Over the past few years, I've become slightly obsessed by the amount of possesions I keep in my life. This obsession was triggered by a large number of moves in short succession; over the course of eight years, I moved six times! With each move, I began to take a much closer look at the significance of my belongings. Somehow the act of moving back-breakingly heavy book boxes, makes you ponder the need for so many self-help books. During these moves, I decided that the best way to help myself involved carrying four hefty boxes, instead of ten.
The act of managing my "stuff" has become somewhat of a spiritual practice for me. When we actually stop to think about why we're keeping certain items, we realize how attached we are to the past. How many of us are guilty of holding onto those pre-pregnancy jeans? Or perhaps we're clinging to boxes and boxes of baby clothes. Or maybe we simply can't let go of those old newspapers in our basement.
The fact is, that by the time we fit into those jeans again, they'll probably be out of style. Or worse yet, we'll never fit into them again and they'll stay in our closet taunting us, and subsequently flouting all of our future fitness endeavors. And no matter how cute those baby clothes are, our children will never be babies again. Our time might be better spent enjoying our children at their current age, rather than lamenting a stage that has long past. And while those newspapers may certainly be interesting, they also succeed in distracting us from the present moment.
Let me clarify... I don't suggest that we jettison every physical item that has meaning for us, but we could probably manage on fewer of these precious belongings. There comes a point when we stop owning our possesions and they begin to own us. I ask myself two questions when I'm deciding whether or not to keep an object...
- Does this item serve a practical purpose, and do I use it regularly?
- Does this item make me happy when I look at it?
My urge to purge intensified last year, when my mother was diagnosed with cancer. When I received this news, I needed a project, something to distract me from the fear I was battling. I also needed to reaccess what mattered to me in my life. Not surprisingly, most of my things seemed pretty meaningless, when compared with the thought of losing my mother.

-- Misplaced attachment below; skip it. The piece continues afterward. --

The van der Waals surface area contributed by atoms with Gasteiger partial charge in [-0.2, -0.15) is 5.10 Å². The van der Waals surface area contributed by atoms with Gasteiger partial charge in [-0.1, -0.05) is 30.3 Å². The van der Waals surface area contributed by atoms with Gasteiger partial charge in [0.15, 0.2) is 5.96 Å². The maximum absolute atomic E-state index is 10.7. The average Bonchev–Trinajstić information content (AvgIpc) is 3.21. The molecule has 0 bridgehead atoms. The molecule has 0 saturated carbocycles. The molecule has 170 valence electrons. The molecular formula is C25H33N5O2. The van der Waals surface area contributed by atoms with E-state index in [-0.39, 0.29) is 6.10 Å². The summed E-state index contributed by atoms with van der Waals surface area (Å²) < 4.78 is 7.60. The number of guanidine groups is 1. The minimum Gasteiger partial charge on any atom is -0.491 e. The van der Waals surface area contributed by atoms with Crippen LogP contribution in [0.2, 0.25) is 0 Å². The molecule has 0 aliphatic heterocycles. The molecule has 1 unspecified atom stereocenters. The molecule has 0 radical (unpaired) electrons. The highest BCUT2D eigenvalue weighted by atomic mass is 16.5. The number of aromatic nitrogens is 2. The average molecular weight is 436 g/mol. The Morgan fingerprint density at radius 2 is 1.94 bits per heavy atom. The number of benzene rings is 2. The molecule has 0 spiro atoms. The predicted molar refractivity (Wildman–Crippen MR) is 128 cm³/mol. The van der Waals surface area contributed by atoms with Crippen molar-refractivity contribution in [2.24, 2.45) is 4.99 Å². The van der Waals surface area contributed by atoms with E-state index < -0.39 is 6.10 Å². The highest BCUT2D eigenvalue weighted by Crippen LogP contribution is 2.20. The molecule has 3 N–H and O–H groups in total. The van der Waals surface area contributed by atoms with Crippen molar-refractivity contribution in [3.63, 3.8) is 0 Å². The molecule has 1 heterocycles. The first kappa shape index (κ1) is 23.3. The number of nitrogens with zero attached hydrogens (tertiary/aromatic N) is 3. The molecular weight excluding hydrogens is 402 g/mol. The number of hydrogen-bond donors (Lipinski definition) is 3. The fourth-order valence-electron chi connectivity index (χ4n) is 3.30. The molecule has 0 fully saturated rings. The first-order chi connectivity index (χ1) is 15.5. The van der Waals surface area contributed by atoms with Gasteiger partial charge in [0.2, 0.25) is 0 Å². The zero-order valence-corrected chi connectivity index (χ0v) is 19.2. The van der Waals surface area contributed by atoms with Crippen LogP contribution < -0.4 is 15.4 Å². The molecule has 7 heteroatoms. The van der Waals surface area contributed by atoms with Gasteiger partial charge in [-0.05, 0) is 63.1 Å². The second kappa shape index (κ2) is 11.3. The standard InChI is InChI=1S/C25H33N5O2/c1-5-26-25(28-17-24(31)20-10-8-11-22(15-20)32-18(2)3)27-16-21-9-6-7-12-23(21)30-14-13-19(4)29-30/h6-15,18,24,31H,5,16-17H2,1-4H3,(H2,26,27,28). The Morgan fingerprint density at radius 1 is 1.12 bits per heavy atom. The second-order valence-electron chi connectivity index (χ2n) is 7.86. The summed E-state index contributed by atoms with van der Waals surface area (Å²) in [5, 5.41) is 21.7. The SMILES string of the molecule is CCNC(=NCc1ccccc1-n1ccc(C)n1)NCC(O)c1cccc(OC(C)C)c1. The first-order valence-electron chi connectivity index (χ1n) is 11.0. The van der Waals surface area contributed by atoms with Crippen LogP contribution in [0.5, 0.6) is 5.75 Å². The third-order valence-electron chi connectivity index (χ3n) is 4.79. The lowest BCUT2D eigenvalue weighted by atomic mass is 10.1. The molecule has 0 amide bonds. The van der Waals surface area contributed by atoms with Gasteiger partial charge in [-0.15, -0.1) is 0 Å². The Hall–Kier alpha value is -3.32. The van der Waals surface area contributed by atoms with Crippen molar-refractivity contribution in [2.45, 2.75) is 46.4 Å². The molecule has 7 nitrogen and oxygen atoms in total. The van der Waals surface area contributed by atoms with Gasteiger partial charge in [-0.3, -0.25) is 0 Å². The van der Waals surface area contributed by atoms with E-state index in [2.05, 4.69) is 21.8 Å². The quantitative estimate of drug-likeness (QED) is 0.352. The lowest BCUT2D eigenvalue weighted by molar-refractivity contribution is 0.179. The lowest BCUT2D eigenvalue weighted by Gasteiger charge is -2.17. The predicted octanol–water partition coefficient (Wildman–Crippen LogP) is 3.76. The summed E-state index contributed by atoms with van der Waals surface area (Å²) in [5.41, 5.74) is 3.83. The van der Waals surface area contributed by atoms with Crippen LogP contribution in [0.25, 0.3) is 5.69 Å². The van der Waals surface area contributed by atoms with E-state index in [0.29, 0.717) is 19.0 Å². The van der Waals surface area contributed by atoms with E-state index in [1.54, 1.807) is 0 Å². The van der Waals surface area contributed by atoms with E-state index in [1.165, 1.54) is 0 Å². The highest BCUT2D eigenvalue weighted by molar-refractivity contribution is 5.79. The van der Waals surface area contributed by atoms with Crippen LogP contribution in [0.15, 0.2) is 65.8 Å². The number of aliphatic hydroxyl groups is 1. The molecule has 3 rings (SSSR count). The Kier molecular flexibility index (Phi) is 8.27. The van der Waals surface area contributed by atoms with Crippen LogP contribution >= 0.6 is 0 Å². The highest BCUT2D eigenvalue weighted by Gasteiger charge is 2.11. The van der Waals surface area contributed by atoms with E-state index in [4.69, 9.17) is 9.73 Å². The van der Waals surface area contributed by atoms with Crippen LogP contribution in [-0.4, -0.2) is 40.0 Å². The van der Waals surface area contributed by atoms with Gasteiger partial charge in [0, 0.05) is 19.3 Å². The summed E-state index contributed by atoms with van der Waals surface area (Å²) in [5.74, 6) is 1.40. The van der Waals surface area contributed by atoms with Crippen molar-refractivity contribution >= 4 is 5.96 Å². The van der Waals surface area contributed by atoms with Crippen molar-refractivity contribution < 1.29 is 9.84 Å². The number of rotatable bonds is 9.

This impulse to simplify was exaggerated even further last month, when my mom passed away.
When a loved one dies, one's first inclination is to grasp at every last memory. There's no denying that a shirt isn't just a shirt any longer; all of a sudden, this garment has supreme significance. It holds memories, scents, and history; it feels impossible to let go of. But we must.
I loved my mother more than anything in the world; we had a closer bond that most mothers and daughters could every dream of. When she passed, all of her belongings came into my home. Thankfully, my mother was a good teacher in the art of simplification. She, too, had let go of many unneccesary items. Despite her minimalist efforts; however, there are still many emotionally-charged items in my house. Going through each belonging is a very draining process.
Part of me wants to keep everything, especially the clothing that still holds her scent. It's incredibly painful to let these items go, but I know that I have to. From a practical standpoint, I have to release them, because my mom was a very petite woman, so neither my sister or I can fit in most of her clothes. But I'm also freeing myself of these things, because they won't bring her back; they'll only hold me back.
My mother wants me to live every moment of my life as though it were my last. She wants me to see the sky every morning with a fresh set of eyes. She wants me to run with my children, as if I were a child myself. Her essence is reflected through me and the love I put forth into the world, it's not in her old sports bras.
Over the past month, my siblings, my dad, and I have been dividing up her belongings. A few days after she passed, we all sat on my living room floor surrounded by her pottery. Amazingly, we were all compelled to share and honor these items. In these bowls, she served lovingly prepared food. Her vases held freshly gathered wild flowers. On other occasions, these containers would hold special stones or hand-picked shells. Her pottery was never meant for show, it was meant for holding life. This collection has a purpose: to be shared and enjoyed by those who loved her. I hope to pass this pottery down to her grandchildren someday.
There are other things I will keep, but only if they follow my two golden rules. Her belongings should feel like a gift, not a burden.
So as you manage the clutter in your life, consider this thought... When we die, we can't bring anything with us. It's not as though we're given a checklist of items to carry into the afterlife. There must be a reason for this. Maybe, just maybe, we can let go of some things that have been holding us back. Chances are, this will create some much-needed space for new energy to flow into our lives.